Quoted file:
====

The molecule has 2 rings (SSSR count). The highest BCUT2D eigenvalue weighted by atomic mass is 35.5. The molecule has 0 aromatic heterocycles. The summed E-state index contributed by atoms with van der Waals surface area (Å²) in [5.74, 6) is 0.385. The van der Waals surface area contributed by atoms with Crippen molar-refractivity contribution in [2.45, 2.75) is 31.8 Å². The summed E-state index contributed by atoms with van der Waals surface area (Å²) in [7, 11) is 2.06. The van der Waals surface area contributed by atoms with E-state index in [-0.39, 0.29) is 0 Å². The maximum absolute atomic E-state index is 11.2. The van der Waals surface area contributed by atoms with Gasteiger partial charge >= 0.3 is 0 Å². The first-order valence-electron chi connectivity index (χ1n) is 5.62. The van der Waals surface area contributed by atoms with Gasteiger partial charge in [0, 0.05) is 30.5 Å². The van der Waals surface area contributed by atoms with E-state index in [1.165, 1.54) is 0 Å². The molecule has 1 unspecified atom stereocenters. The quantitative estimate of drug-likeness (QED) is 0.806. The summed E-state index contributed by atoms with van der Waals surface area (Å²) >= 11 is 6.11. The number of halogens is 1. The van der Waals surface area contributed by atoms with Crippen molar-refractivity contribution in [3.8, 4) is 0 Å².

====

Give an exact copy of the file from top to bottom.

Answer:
The molecule has 2 rings (SSSR count). The highest BCUT2D eigenvalue weighted by atomic mass is 35.5. The molecule has 0 aromatic heterocycles. The summed E-state index contributed by atoms with van der Waals surface area (Å²) in [5.74, 6) is 0.385. The van der Waals surface area contributed by atoms with Crippen molar-refractivity contribution in [2.45, 2.75) is 31.8 Å². The summed E-state index contributed by atoms with van der Waals surface area (Å²) in [7, 11) is 2.06. The van der Waals surface area contributed by atoms with E-state index in [-0.39, 0.29) is 0 Å². The maximum absolute atomic E-state index is 11.2. The van der Waals surface area contributed by atoms with Gasteiger partial charge >= 0.3 is 0 Å². The first-order valence-electron chi connectivity index (χ1n) is 5.62. The van der Waals surface area contributed by atoms with Gasteiger partial charge in [0, 0.05) is 30.5 Å². The van der Waals surface area contributed by atoms with E-state index in [1.165, 1.54) is 0 Å². The molecule has 1 unspecified atom stereocenters. The quantitative estimate of drug-likeness (QED) is 0.806. The summed E-state index contributed by atoms with van der Waals surface area (Å²) >= 11 is 6.11. The number of halogens is 1. The van der Waals surface area contributed by atoms with Crippen molar-refractivity contribution in [3.8, 4) is 0 Å².